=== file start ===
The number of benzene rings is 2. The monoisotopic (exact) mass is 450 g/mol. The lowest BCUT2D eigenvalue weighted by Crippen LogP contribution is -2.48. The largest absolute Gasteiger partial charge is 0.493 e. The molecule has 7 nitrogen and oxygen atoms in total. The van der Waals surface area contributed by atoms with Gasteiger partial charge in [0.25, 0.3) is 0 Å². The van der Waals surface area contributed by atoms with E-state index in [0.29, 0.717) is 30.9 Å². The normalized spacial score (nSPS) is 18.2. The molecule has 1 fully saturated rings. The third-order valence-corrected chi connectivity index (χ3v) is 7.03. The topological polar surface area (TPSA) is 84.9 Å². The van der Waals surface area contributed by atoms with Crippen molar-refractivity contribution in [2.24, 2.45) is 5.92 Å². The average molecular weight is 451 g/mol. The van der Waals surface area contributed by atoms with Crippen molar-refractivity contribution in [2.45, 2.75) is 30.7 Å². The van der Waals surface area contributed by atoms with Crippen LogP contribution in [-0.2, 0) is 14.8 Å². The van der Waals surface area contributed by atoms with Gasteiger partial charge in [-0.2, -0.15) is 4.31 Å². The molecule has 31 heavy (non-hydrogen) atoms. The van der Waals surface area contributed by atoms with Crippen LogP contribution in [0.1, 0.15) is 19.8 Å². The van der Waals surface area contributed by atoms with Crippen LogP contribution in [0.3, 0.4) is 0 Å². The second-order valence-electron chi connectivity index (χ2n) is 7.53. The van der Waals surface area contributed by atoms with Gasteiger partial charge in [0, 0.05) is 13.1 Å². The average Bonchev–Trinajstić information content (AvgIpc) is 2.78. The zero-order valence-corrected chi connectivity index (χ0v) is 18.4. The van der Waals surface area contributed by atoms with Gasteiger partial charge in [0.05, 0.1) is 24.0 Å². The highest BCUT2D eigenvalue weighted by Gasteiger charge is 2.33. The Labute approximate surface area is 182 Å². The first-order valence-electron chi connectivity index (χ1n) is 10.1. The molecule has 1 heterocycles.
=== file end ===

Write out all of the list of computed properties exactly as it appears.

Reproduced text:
The number of benzene rings is 2. The monoisotopic (exact) mass is 450 g/mol. The lowest BCUT2D eigenvalue weighted by Crippen LogP contribution is -2.48. The largest absolute Gasteiger partial charge is 0.493 e. The molecule has 7 nitrogen and oxygen atoms in total. The van der Waals surface area contributed by atoms with Gasteiger partial charge in [0.25, 0.3) is 0 Å². The van der Waals surface area contributed by atoms with E-state index in [0.29, 0.717) is 30.9 Å². The normalized spacial score (nSPS) is 18.2. The molecule has 1 fully saturated rings. The third-order valence-corrected chi connectivity index (χ3v) is 7.03. The topological polar surface area (TPSA) is 84.9 Å². The van der Waals surface area contributed by atoms with Crippen molar-refractivity contribution in [2.24, 2.45) is 5.92 Å². The average molecular weight is 451 g/mol. The van der Waals surface area contributed by atoms with Crippen molar-refractivity contribution in [2.45, 2.75) is 30.7 Å². The van der Waals surface area contributed by atoms with Crippen LogP contribution in [-0.2, 0) is 14.8 Å². The van der Waals surface area contributed by atoms with Gasteiger partial charge in [-0.2, -0.15) is 4.31 Å². The molecule has 31 heavy (non-hydrogen) atoms. The van der Waals surface area contributed by atoms with Crippen LogP contribution in [0.1, 0.15) is 19.8 Å². The van der Waals surface area contributed by atoms with Crippen LogP contribution in [0.3, 0.4) is 0 Å². The second-order valence-electron chi connectivity index (χ2n) is 7.53. The van der Waals surface area contributed by atoms with Gasteiger partial charge in [0, 0.05) is 13.1 Å². The average Bonchev–Trinajstić information content (AvgIpc) is 2.78. The zero-order valence-corrected chi connectivity index (χ0v) is 18.4. The van der Waals surface area contributed by atoms with Gasteiger partial charge in [0.05, 0.1) is 24.0 Å². The highest BCUT2D eigenvalue weighted by Gasteiger charge is 2.33. The Labute approximate surface area is 182 Å². The first-order valence-electron chi connectivity index (χ1n) is 10.1. The molecule has 1 heterocycles.